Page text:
And we know that he will. He sends His Word through which he chases our enemies away and gives us the comfort of the Gospel. He promises to give us our daily bread, so that we don’t have to worry about what tomorrow might bring. But we also know that He has promised to come again. As the children of
So let us sing forth with the hope of deliverance, and pray: Come, Lord Jesus, come quickly! Amen.
Monday, August 03, 2009
"Remember the Sabbath day by keeping it holy."
What does this mean? We should fear and love God so that we do not despise preaching and His Word, but hold it sacred and gladly hear and learn it.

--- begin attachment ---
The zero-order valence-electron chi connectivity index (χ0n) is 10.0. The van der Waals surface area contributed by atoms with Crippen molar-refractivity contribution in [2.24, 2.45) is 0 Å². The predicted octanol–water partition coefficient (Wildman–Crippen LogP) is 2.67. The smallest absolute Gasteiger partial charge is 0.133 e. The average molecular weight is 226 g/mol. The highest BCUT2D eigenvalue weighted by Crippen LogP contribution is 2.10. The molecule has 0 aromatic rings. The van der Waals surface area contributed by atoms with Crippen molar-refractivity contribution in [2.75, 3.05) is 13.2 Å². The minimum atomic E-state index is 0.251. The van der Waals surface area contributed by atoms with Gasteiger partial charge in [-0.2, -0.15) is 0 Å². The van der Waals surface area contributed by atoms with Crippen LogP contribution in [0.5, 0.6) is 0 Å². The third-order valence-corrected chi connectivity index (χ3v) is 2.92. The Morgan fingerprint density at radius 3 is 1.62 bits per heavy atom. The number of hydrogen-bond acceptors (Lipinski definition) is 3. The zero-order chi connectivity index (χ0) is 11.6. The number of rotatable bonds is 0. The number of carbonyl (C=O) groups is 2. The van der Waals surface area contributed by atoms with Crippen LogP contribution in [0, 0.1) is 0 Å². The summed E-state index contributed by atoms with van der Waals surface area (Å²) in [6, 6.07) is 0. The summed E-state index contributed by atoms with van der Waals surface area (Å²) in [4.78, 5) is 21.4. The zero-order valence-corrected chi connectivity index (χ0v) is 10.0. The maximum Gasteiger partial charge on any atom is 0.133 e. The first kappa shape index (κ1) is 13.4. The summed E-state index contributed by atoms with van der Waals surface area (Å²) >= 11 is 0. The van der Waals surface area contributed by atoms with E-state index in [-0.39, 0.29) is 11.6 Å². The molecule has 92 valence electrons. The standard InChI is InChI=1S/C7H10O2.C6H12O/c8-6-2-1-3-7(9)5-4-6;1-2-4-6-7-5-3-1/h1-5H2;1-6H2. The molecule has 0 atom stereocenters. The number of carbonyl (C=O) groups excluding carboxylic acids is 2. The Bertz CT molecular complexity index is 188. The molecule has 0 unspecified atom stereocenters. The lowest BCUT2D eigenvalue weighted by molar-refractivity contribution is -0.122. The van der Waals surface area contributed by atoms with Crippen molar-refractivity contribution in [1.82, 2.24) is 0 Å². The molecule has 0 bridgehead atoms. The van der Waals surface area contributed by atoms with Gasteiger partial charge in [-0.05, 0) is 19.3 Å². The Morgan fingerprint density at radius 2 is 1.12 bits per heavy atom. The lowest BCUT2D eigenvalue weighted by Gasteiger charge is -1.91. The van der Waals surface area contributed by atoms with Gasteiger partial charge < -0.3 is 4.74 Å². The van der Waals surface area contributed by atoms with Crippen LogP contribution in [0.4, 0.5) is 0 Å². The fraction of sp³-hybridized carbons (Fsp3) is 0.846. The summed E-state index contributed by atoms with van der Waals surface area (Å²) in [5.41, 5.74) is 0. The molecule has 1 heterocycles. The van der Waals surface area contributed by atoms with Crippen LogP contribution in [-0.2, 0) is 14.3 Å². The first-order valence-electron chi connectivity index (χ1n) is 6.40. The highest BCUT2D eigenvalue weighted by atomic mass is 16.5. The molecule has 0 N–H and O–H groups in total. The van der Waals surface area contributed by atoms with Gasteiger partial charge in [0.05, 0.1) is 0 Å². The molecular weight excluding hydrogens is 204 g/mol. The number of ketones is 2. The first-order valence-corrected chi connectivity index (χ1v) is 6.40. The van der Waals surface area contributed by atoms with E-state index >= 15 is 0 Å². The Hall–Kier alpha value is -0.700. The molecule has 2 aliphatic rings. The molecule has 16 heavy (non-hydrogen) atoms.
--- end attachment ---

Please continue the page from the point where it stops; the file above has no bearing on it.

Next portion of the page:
Luther's explanation of the 3rd Commandment in the Small Catechism is simple, yet profound. Yet I think we often times miss the point of it. For example, we say that there is no law that demands a certain level of worship attendance, but then we think of the Sabbath simply as the one day each week that we gather up the kiddos into the car and head off to church. If we're up and at it on time, we'll make it to Sunday School as well.
Don't get me wrong, regular worship attendance is a holy habbit that will keep you centered on the Word of God, and more importantly, the Gospel of Jesus Christ--especially if you are blessed to attend the Divine Service where God's Law and Gospel are properly distinguished, the Sacraments are adminsitered often and in accord with Christ's institution, Christ-Crucified-Died-and-Risen for your forgiveness is the center of the preaching, and the pastors are teaching regular Bible classes that both challenge and edify.